That she was the same in person as in my email inbox doesn’t surprise me.
You can’t write and revise thousands of words together and exchange an untold number of emails without becoming part of that person’s life. While working on revisions in instant messenger, we often typed the same idea at the same time. One year for Christmas, we bought each other the exact same book. In 2015, we sent each other candles.
One night, I was booting down the computer when my daughter, about five at the time, said, “Goodnight, Darcy!”
I said, “You know Darcy doesn’t really live in my computer, right?”
My daughter didn’t answer.
Maybe Darcy didn’t live in my computer, but she certainly lives on through it. As far back as 1999, I started saving our exchanges. I have countless emails and replies from her, all written in her wonderful voice. I’ve been rereading her messages over these last few days, and I’m in awe of how blessed I am to have them. I know, in the future, whenever I need her advice, I’ll be able to find it there.
It’s been two years since I placed that Christmas candle on my nightstand. And while its wonderful scent has faded, I’ve never moved it from its spot. On the evening of January 10th, I inched it closer to me so I could see, if not smell, the candle while I reread her short story On Learning to Swim Again, in Autumn.
At around four in the morning, the cat became agitated in a way she never does. Something had woken us, but I couldn’t say what, exactly. I bolted upright. The cat was staring at the space above the headboard in that freaky way cats have. I held my breath and listened hard.
Then I caught the scent of the candle, the aroma stronger than it’s been for more than a year.
I know what logic says about this—grief, imagination, wishful thinking. I also know what Darcy would say.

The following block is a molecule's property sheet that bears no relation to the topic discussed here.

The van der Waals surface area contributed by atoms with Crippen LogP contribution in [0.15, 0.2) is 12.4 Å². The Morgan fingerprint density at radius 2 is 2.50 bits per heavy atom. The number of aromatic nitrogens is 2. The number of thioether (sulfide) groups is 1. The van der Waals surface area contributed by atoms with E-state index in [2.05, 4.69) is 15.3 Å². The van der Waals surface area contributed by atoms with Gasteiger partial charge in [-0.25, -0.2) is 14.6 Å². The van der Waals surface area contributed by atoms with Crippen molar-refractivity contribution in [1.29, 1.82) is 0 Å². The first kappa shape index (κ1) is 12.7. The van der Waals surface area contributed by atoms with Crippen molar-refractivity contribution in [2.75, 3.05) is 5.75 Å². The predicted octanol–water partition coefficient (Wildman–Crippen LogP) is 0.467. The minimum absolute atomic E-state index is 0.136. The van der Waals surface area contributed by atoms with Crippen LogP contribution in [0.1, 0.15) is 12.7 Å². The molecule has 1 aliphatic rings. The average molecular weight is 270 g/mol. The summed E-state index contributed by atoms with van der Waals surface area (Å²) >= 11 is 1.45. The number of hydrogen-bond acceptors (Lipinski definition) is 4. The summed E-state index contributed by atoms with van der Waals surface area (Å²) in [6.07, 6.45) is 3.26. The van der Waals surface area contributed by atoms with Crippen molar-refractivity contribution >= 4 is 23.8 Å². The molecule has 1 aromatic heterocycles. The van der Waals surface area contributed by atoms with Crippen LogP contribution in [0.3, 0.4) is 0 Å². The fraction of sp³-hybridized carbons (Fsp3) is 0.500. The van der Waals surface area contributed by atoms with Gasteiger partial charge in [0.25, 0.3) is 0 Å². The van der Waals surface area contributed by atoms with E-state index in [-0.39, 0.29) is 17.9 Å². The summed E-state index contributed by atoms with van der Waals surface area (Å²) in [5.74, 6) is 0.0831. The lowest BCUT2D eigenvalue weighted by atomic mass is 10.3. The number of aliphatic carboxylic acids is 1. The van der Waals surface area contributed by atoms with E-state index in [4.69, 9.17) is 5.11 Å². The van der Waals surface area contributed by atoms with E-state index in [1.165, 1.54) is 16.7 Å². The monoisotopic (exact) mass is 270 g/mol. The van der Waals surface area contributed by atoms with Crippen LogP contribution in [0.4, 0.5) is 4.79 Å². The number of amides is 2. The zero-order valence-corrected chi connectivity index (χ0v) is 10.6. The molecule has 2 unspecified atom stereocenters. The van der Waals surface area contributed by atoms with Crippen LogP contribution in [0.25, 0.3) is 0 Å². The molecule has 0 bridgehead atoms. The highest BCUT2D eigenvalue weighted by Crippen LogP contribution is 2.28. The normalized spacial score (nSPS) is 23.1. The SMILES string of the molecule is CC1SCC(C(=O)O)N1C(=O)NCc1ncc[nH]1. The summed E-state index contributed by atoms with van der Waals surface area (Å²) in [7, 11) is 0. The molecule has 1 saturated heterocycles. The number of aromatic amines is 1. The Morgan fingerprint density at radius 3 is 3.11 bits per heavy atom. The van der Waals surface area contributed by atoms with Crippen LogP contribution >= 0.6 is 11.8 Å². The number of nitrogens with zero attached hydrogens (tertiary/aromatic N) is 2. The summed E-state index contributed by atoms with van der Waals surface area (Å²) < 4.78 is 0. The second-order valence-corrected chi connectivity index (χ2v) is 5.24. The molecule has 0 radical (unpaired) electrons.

I like to think she found a way to tell me goodbye.
My writing and my life have been so intertwined with hers that even when we weren’t working on a project together, I never considered a story truly done until Darcy read it. She helped me become a better writer, and more importantly, a better person.
Rereading her short story On Learning to Swim Again, in Autumn was a revelation. Somehow it was the same story and yet completely different from what I remember, very much like reading a brand-new story of hers. This is yet another gift she’s given me.
In a mere nine pages, she managed to convey so much about love and loss, and taking leaps of faith, making those scary jumps.
Near the end, there is this exchange between the two main characters:
Kathleen set down her glass and reached for her grandmother’s hand. She gave it a squeeze. “Oh, Nonni, what will I do without you?” she said.
“Jump,” the old woman answered, and she squeezed back.
I don’t know what I’m going to do without Darcy. But I do know this:
She would want me—and all of us—to jump.
More than anything, a writer loves to be read. Please take the time to read Darcy’s work.
I’ll be running a free Kindle promotion for Dating on the Dork Side between January 13th and 17th. Darcy loved our free promotional runs, was always amazed that by offering our book for free, we ended up making money. Our last run in May was so good, it caught Amazon’s eye, and they selected Dating on the Dork Side for their curated Prime Reading list over the summer.
The Geek Girl’s Guide to Cheerleading
Dating on the Dork Side
- 1st Place: 2016 International Digital Awards, Young Adult Novel
- Available on: Kindle Print
Less Than Three
On Learning to Swim Again, in Autumn: A Short Story
- A contest-winning short story
- Available for 99 cents on Kindle or read for free with a Kindle Unlimited subscription.